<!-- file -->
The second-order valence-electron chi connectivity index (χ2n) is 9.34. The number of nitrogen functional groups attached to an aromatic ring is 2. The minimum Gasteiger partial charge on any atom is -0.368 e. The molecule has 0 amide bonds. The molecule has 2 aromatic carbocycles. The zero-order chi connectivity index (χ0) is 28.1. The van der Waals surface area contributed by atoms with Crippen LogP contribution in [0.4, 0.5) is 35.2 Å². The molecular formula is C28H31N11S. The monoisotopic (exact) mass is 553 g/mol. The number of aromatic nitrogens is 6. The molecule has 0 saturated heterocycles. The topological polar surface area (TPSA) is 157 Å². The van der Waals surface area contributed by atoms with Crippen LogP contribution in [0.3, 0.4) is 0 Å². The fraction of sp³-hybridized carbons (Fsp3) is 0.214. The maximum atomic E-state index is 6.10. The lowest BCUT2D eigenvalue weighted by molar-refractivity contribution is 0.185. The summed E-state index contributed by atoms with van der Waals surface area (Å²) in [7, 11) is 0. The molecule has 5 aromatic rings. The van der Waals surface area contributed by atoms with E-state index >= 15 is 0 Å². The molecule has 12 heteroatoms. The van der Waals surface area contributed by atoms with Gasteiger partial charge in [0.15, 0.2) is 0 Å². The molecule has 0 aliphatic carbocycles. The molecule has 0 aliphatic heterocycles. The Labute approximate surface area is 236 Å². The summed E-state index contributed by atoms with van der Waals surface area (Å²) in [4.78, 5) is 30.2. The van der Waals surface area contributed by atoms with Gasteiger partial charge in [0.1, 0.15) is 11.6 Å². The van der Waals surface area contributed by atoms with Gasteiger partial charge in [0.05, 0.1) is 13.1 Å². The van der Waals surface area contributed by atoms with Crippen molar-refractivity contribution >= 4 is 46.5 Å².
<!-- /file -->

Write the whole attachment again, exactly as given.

The second-order valence-electron chi connectivity index (χ2n) is 9.34. The number of nitrogen functional groups attached to an aromatic ring is 2. The minimum Gasteiger partial charge on any atom is -0.368 e. The molecule has 0 amide bonds. The molecule has 2 aromatic carbocycles. The zero-order chi connectivity index (χ0) is 28.1. The van der Waals surface area contributed by atoms with Crippen LogP contribution in [0.4, 0.5) is 35.2 Å². The molecular formula is C28H31N11S. The monoisotopic (exact) mass is 553 g/mol. The number of aromatic nitrogens is 6. The molecule has 0 saturated heterocycles. The topological polar surface area (TPSA) is 157 Å². The van der Waals surface area contributed by atoms with Crippen LogP contribution in [0.3, 0.4) is 0 Å². The fraction of sp³-hybridized carbons (Fsp3) is 0.214. The maximum atomic E-state index is 6.10. The lowest BCUT2D eigenvalue weighted by molar-refractivity contribution is 0.185. The summed E-state index contributed by atoms with van der Waals surface area (Å²) in [7, 11) is 0. The molecule has 5 aromatic rings. The van der Waals surface area contributed by atoms with E-state index >= 15 is 0 Å². The molecule has 12 heteroatoms. The van der Waals surface area contributed by atoms with Gasteiger partial charge in [0.15, 0.2) is 0 Å². The molecule has 0 aliphatic carbocycles. The molecule has 0 aliphatic heterocycles. The Labute approximate surface area is 236 Å². The summed E-state index contributed by atoms with van der Waals surface area (Å²) in [4.78, 5) is 30.2. The van der Waals surface area contributed by atoms with Gasteiger partial charge in [0.1, 0.15) is 11.6 Å². The van der Waals surface area contributed by atoms with Gasteiger partial charge in [0.05, 0.1) is 13.1 Å². The van der Waals surface area contributed by atoms with Crippen molar-refractivity contribution >= 4 is 46.5 Å².